A man in search of artistic truth and moral values: Ivan Kramskoi (1837–1887)
Ivan Kramskoi’s father was a secretary in Russia’s first governmental body called the Duma. This was at a time when Russia first began a great shift in power from a single autocracy to a semi-legislative body. His father had such a great influence on him that Kramskoi developed the belief in truth and justice for all mankind.
In 1850 Kramskoi graduated from a four-year school called Ostrogozhsk and started working as a clerk at the municipal Duma. From 1857 to 1863 he studied historical painting at the Imperial Academy of Arts in St. Petersburg. In 1863, in his first political act for social reform, Kramskoi led a rebellion of fourteen students who were attending the Imperial Academy. These students, who became known as the Wanderers, demanded free choice in the theme for their paintings. As a result, Kramskoi left the Academy with a second class art degree. Always the rebellious one, Kramskoi established the School of Drawing of the Society for the Encouragement of Artists in 1863. In one of life’s great ironies, he gave painting and drawing classes to the royal family for twenty years, starting in the late 1860’s, but it is important to note that his employer, Tsar Alexander II, was known as Alexander the Liberator because of his many reforms of Russia. This tsar emancipated the serfs and was the first ruler in Russia to put local self-government into law. In 1869 Kramskoi actually rejoined the Imperial Academy, perhaps due to the tsar’s persuasion. That same year, Kramskoi visited Berlin, Dresden and Paris. In 1876 he traveled across Italy and, in 1878, France.
Kramskoi is most well known for his portrait paintings. His style is characterized by a limited range of color, driven almost totally by tonal values and always rendered with great skill. His compositions are simply designed so that the focal point becomes the highly-rendered textures he creates for skin, hair and clothing. Above all, Kramskoi’s respect for his subjects always comes through. Kramskoi considered himself a poor colorist and admired his younger contemporaries for their use of color. In the 1870s he wrote this about the French Impressionists: “Just a small group of laughed at painters, but the future belongs to them.”
Due to Kramskoi’s strong political beliefs, he always painted people who were either democratic intellectuals or close friends. The great art collector, Pavel Tretyakov, commissioned Kramskoi to paint many of Russia’s cultural personalities. Upon learning the great portrait artist lived near Leo Tolstoy, who had refused Tretyakov’s request for a portrait several times, Tretyakov asked Kramskoi, “Please use all your charm to persuade him.” Apparently it took several attempts but Kramskoi and Tolstoy finally ended up becoming great friends. Tolstoy was working on his novel Anna Karenina at the same time Kramskoi was at his home painting his portrait. Tolstoy ended up creating a character in his book based on Kramskoi’s personality.
In the early 1870s a new theme appeared in Kramskoi’s work regarding moral and ethical issues. The artist was searching for a way to portray the righteous ideals of his time. Turning to motifs taken from the Bible, Kramskoi painted Christ in the Wilderness (1872) to embody the ideal of man striving for self-sacrifice for the benefit of society.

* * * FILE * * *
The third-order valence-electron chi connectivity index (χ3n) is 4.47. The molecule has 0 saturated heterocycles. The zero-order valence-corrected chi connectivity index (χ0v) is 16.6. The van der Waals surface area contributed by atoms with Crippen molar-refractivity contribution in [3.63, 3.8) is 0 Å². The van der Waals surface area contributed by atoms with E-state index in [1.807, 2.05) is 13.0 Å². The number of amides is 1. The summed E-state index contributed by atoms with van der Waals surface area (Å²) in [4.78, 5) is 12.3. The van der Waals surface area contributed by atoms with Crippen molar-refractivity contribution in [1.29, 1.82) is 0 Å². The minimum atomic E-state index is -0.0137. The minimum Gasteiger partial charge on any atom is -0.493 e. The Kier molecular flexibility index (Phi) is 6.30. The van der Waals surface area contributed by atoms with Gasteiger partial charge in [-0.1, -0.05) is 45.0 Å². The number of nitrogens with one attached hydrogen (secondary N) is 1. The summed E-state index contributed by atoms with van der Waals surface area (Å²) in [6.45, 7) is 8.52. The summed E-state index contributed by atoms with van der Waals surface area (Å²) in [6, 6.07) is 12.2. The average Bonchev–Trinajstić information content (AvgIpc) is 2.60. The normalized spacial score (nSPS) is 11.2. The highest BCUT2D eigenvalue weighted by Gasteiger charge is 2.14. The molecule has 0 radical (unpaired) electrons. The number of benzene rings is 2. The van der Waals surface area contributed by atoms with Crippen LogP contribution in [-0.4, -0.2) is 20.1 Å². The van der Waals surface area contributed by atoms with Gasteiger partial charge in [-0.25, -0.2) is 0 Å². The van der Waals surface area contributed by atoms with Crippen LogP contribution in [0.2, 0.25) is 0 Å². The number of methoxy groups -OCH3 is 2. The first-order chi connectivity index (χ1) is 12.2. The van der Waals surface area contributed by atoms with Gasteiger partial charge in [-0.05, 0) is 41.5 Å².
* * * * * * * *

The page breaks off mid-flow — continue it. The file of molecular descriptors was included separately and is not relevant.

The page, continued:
Kramskoi died in 1887 with a paint brush in his hand while painting the portrait of Doctor Rauhphus. For Kramskoi, artistic truth and beauty as well as moral and aesthetic values were inseparable. He was greatly beloved among his many friends and his work influenced his contemporaries in both technique and ideology. In 1885 he wrote to the great writer Alexi Suvorin, “In its essence Russian painting is just as different from European painting as that of Russian literature.”
Kramskoi’s Drawing Technique
In 1863 Kramskoi established the School of Drawing of the Society for the Encouragement of Artists in St. Petersburg. Most evenings the school had self-education programs organized by Kramskoi. Ilya Repin described the impassioned Kramskoi, rushing into the classrooms full of new ideas: “His eyes shone with excitement and soon his voice was quivering with passion over a new question that none of us had ever heard before.”
On Thursday nights Kramskoi hosted a figure drawing group that would attract as many as forty to fifty people. Not only would artists come, but writers, poets, composers and intelligentsia attended as well. The artists would stack up art supplies on tables and invite guests to join in. As for models, Kramskoi would use other artists, guests or even his own family. His daughter, Sophia, often modeled.
During these evenings Kramskoi demonstrated the use of a drawing crayon called Sauce (saw-oose), a pastel-like crayon made of pigment, Chasov Yar clay and carbon. Sauce comes in a compressed stick which can be crushed using a mortar and pestle. The resulting powder can be used in drawing and is extremely potent when mixed with water. Sauce becomes inky if mixed with a lot of water, but can be amazingly subtle if water is mixed in sparingly. Powdered Sauce can be used as a dry medium like charcoal; it can be laid down dry then brushed over with clear water. Sauce comes in a variety of cool and warm grays, in a complete value range of white to black. These demonstrations would last for three hours and Kramskoi was the undisputed Sauce master, combining Sauce with white charcoal and colored pencils for a fabulous effect.
About the Author:
Cathy Locke is an award-winning fine art painter, professor, and published writer, specializing in Russian art of the 19th and 20th centuries. She organizes annual art excursions to Russia every summer and is the editor of Musings-on-art.org.